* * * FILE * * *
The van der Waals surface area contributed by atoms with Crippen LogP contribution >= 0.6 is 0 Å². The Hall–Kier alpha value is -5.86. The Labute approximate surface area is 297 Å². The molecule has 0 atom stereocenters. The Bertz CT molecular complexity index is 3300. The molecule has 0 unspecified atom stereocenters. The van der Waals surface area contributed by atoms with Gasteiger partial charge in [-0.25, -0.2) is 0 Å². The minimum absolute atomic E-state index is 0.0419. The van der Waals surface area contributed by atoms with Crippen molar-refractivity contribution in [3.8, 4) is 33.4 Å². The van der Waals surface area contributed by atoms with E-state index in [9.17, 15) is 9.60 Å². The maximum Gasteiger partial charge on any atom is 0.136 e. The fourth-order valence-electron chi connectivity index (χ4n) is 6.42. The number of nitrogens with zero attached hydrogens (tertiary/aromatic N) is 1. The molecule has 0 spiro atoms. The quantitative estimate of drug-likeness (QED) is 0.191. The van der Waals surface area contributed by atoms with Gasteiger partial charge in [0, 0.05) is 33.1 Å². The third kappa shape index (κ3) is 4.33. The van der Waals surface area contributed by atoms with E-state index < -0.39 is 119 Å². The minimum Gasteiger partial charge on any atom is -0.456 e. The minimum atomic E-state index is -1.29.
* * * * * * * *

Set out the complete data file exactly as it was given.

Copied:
The van der Waals surface area contributed by atoms with Crippen LogP contribution >= 0.6 is 0 Å². The Hall–Kier alpha value is -5.86. The Labute approximate surface area is 297 Å². The molecule has 0 atom stereocenters. The Bertz CT molecular complexity index is 3300. The molecule has 0 unspecified atom stereocenters. The van der Waals surface area contributed by atoms with Gasteiger partial charge in [-0.25, -0.2) is 0 Å². The minimum absolute atomic E-state index is 0.0419. The van der Waals surface area contributed by atoms with Crippen molar-refractivity contribution in [3.8, 4) is 33.4 Å². The van der Waals surface area contributed by atoms with E-state index in [9.17, 15) is 9.60 Å². The maximum Gasteiger partial charge on any atom is 0.136 e. The fourth-order valence-electron chi connectivity index (χ4n) is 6.42. The number of nitrogens with zero attached hydrogens (tertiary/aromatic N) is 1. The molecule has 0 spiro atoms. The quantitative estimate of drug-likeness (QED) is 0.191. The van der Waals surface area contributed by atoms with Gasteiger partial charge in [0, 0.05) is 33.1 Å². The third kappa shape index (κ3) is 4.33. The van der Waals surface area contributed by atoms with E-state index < -0.39 is 119 Å². The minimum Gasteiger partial charge on any atom is -0.456 e. The minimum atomic E-state index is -1.29.